Of all the exotic Eastern settings in colonial times selected by Dinah Jefferies for her books, Ceylon in the 1930s is perhaps the most beautiful. Here we meet Louisa Reeve, living in a pleasant house with a handsome husband and her father living nearby. Having grown up on the island, she is happy to cycle round the 300 year old walled town of Galle, talking to the locals or to play with her three beautiful dogs but there is great sadness in her life; her daughter Julia was stillborn, and she has suffered two miscarriages. Husband, Elliot, is frequently away on business or out sailing and as a reader I instantly mistrusted him. Soon tragedy strikes and we learn of Elliot’s treachery. In contrast to the detailed description of the tropical landscape; the colourful hibiscus plants, the perfumed frangipani trees, the aroma of cinnamon bark, the cool waves of the Indian ocean, we also read of Louisa’s struggle to cope with suspicious men demanding money, an unkind mother-in-law and a revelation that causes her to doubt whether Elliot really loved her.
In order to survive, Louisa plans to open an emporium in an old print house and she approaches Leo McNairn, owner of a cinnamon plantation to offer a contract exporting his crop through her spice agency in Colombo. She finds Leo, a strong but rather sad man, unsettling, and she feels sure he knew more about her husband’s past. Circumstances throw them together, but an orphaned boy may separate them.
Many previous fans of Dinah Jefferies’ books seem disappointed by this novel, but I particularly enjoyed it, perhaps because I could identify with the lonely but independent, Louisa and the stories of other characters added interest and context to her tale.
The Sapphire Widow is available to purchase on Amazon UK
My review of The Missing Sister by Dinah Jefferies
On a foggy night in 1914, the ocean liner Empress of Ireland sank en route between Canada and England. The disaster saw a loss of life comparable to the Titanic and the Lusitania, and yet her tragedy has been forgotten.
When genealogist Jefferson Tayte is shown a locket belonging to one of the Empress’s victims, a British admiral’s daughter named Alice Stilwell, he must travel to England to understand the course of events that led to her death.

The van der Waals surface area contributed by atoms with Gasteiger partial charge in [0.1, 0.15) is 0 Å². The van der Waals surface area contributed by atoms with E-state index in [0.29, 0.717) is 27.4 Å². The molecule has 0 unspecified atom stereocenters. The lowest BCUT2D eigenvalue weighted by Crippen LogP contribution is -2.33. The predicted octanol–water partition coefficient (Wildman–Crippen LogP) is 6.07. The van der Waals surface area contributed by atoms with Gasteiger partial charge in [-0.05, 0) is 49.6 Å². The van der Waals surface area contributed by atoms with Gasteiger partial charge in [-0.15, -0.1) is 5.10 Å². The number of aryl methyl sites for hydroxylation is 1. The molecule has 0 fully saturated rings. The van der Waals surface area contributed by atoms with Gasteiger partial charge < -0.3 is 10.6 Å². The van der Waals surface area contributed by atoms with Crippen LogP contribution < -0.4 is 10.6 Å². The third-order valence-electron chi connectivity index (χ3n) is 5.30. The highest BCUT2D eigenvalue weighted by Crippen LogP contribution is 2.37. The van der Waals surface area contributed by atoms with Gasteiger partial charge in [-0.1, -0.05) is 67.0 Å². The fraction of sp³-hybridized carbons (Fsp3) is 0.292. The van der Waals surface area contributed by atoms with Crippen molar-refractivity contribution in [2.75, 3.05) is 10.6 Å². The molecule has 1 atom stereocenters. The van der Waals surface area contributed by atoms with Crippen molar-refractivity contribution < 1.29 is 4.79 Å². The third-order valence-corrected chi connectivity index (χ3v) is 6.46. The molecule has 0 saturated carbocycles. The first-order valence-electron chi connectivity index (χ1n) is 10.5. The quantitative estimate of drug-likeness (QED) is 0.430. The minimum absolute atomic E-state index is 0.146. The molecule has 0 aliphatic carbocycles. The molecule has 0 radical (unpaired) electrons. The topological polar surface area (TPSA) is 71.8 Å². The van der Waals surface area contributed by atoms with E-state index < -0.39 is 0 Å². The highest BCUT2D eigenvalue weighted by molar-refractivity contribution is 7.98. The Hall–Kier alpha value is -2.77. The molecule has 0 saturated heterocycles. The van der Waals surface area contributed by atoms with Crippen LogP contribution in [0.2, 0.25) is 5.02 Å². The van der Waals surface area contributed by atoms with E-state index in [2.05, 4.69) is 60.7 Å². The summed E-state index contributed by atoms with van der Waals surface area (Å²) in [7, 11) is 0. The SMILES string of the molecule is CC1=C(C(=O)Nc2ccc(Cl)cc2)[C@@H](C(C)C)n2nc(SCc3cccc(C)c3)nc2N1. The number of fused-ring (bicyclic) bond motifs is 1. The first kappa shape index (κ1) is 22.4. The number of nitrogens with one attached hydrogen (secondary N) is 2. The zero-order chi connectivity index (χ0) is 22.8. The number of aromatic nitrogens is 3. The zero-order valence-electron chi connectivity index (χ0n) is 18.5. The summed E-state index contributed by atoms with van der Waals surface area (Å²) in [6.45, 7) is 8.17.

Tayte is expert in tracking killers across centuries. In The Lost Empress, his unique talents draw him to one of the greatest tragedies in maritime history as he unravels the truth behind Alice’s death amidst a backdrop of pre-WWI espionage.
This is the fourth book in the Jefferson Tayte Genealogical Mystery series but can be enjoyed as a stand-alone story.
Once again I have returned to read about professional genealogist, Jefferson Tate or JT as he likes to be called. Hailing from the States he frequently finds his investigations take him to England, even though he hates flying. He is a very human character, who loves chocolate, has few social skills but is prepared to put himself in danger, in order to solve the mysteries which his clients present him with.
The Lost Empress is a dual time novel, leading up to the tragic sinking of the ocean liner. We join young mother and Admiral’s daughter Alice Sitwell who is driven to engaging in espionage against her country, to protect her husband and young children. The more she tries to extricate herself, the tighter the noose tightens and we wonder whether Jefferson will solve the mystery of her death or disappearance.